The students learn to develop a business model, which lays the foundation for them to work independently within their groups. By the end of the school year, they're ready to pitch their ideas to local businesses, with the possibility of a financial investment to execute the plan as seniors in the Accelerator program.

"I provide the structure and the foundation, but it's an autonomous class," Balzer said. "They have to work with each other and set their own deadlines. It's all on them based on the outline I give them."

Balzer said she "bounces" from group to group during class to make sure there aren't any major problems that need addressing. The students appreciate her ability to balance assistance with letting them find their own way through an issue.

"The thing I like the most about all of Ms. Balzer's classes is that she makes it feel like a community," junior Tiare Saucedo said. "She tries her hardest to make sure that we are all comfortable enough to ask her any questions we may need answered, and makes sure that we understand what is being assigned."

The LEAD Academy, which stands for Leadership, Entrepreneurship, Action and Design, already is showing signs of growth as more eighth graders apply to be part of it. Balzer's colleagues and students credit her stewardship of the Incubator program with spurring the LEAD Academy's success.

Balzer said she frequently senses the eagerness of younger students to become part of the Incubator program. She said freshmen are already approaching her with business ideas they aim to develop in two years.

It's further confirmation that Balzer made the right decision to switch careers.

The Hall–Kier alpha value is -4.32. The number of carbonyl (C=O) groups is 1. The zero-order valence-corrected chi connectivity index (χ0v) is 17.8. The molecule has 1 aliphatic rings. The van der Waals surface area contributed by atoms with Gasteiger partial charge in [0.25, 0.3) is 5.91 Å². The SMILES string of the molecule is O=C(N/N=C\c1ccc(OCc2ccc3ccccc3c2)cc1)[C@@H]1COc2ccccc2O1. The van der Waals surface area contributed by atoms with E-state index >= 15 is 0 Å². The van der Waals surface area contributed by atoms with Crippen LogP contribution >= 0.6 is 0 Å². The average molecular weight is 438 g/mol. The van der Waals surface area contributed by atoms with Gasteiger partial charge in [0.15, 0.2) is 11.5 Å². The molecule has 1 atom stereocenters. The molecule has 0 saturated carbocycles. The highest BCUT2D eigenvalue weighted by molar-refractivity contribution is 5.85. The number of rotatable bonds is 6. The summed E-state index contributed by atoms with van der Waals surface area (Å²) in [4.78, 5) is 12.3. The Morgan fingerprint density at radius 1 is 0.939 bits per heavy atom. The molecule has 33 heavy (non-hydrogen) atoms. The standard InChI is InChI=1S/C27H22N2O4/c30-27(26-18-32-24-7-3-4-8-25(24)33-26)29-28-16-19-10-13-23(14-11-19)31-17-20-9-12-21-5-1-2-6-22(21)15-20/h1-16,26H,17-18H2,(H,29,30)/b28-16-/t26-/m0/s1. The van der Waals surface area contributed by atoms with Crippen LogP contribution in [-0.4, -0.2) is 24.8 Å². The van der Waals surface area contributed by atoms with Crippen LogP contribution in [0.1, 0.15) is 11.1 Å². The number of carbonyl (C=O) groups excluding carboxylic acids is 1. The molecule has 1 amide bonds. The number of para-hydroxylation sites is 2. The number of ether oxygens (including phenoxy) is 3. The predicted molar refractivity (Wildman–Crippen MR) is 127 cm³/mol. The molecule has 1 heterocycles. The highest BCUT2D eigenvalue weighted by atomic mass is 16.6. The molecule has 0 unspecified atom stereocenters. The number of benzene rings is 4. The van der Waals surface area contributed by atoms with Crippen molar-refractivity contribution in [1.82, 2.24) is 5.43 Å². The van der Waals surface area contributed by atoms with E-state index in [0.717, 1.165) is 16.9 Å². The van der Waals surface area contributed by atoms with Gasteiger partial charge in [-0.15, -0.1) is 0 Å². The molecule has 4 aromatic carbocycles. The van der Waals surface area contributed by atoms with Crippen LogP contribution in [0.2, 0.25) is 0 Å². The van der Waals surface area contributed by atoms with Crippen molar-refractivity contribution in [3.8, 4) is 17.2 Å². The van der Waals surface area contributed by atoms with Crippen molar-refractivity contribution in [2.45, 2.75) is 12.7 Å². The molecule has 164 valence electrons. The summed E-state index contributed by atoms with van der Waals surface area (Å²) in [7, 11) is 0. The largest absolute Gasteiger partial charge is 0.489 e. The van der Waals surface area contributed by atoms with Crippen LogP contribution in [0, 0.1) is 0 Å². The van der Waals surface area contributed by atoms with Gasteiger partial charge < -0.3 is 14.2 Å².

"I always joke about what I'm going to be when I grow up, but this just feels right," Balzer said. "This feels like what I'm supposed to be doing."

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Curriculum vitae

Name: Meagen Balzer

School: Streamwood High School

Occupation: English and business teacher

Age: 46

Residence: Bartlett

Education: Bachelor of Communication from Marquette University; Master of Arts in Education from Roosevelt University

Work history: Senior account executive in advertising and public relations before shifting to teaching in 2005

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Tips from top teacher

Be reflective: Taking time every day to be reflective about what happened in the classroom - how they're achieving their goals, how they're helping students learn - is important for teachers.

Be flexible: The idea that we can be planned out three or four weeks ahead of time may sound ideal, but it's really not demonstrating a teacher's flexibility and our responsiveness to our students' needs.

Be kind: It's one thing to be a warm and caring teacher, but you still need to hold students to expectations and accountability. I always tell my students it's tough love. They need to learn lifelong skills and sometimes saying "no" is the best thing you can do for them.

Be collaborative: I try to teach my students to be collaborative and learn from each other, but it's just as important for teachers. We need that interaction, and we need to work with other teachers so that we can bring fresh ideas and growth into our classroom.

Be part of a positive support system: I'm always looking for people to grow with and to grow with me. There's enough naysaying in education today that you really need to release those people so you're not caught up in the negativity.